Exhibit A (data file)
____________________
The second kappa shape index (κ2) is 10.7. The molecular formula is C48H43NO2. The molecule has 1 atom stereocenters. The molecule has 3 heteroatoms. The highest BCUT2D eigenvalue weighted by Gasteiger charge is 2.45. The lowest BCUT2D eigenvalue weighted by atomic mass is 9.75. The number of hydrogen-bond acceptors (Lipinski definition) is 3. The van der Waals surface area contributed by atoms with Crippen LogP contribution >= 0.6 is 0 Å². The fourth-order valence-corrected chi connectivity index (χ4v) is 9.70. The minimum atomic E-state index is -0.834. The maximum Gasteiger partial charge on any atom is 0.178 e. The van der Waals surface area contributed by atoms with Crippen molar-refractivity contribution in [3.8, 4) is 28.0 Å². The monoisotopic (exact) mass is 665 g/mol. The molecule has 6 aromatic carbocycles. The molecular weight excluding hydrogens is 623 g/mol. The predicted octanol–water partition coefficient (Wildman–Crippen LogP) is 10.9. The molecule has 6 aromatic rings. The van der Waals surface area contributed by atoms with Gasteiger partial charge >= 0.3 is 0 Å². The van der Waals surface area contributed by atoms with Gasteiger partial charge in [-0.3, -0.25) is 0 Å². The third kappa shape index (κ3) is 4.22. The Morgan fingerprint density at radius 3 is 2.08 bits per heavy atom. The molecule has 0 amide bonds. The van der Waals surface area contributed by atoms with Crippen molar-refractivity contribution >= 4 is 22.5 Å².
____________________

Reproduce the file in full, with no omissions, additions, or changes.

The second kappa shape index (κ2) is 10.7. The molecular formula is C48H43NO2. The molecule has 1 atom stereocenters. The molecule has 3 heteroatoms. The highest BCUT2D eigenvalue weighted by Gasteiger charge is 2.45. The lowest BCUT2D eigenvalue weighted by atomic mass is 9.75. The number of hydrogen-bond acceptors (Lipinski definition) is 3. The van der Waals surface area contributed by atoms with Crippen LogP contribution >= 0.6 is 0 Å². The fourth-order valence-corrected chi connectivity index (χ4v) is 9.70. The minimum atomic E-state index is -0.834. The maximum Gasteiger partial charge on any atom is 0.178 e. The van der Waals surface area contributed by atoms with Crippen molar-refractivity contribution in [3.8, 4) is 28.0 Å². The monoisotopic (exact) mass is 665 g/mol. The molecule has 6 aromatic carbocycles. The molecular weight excluding hydrogens is 623 g/mol. The predicted octanol–water partition coefficient (Wildman–Crippen LogP) is 10.9. The molecule has 6 aromatic rings. The van der Waals surface area contributed by atoms with Gasteiger partial charge >= 0.3 is 0 Å². The van der Waals surface area contributed by atoms with Gasteiger partial charge in [-0.3, -0.25) is 0 Å². The third kappa shape index (κ3) is 4.22. The Morgan fingerprint density at radius 3 is 2.08 bits per heavy atom. The molecule has 0 amide bonds. The van der Waals surface area contributed by atoms with Crippen molar-refractivity contribution >= 4 is 22.5 Å².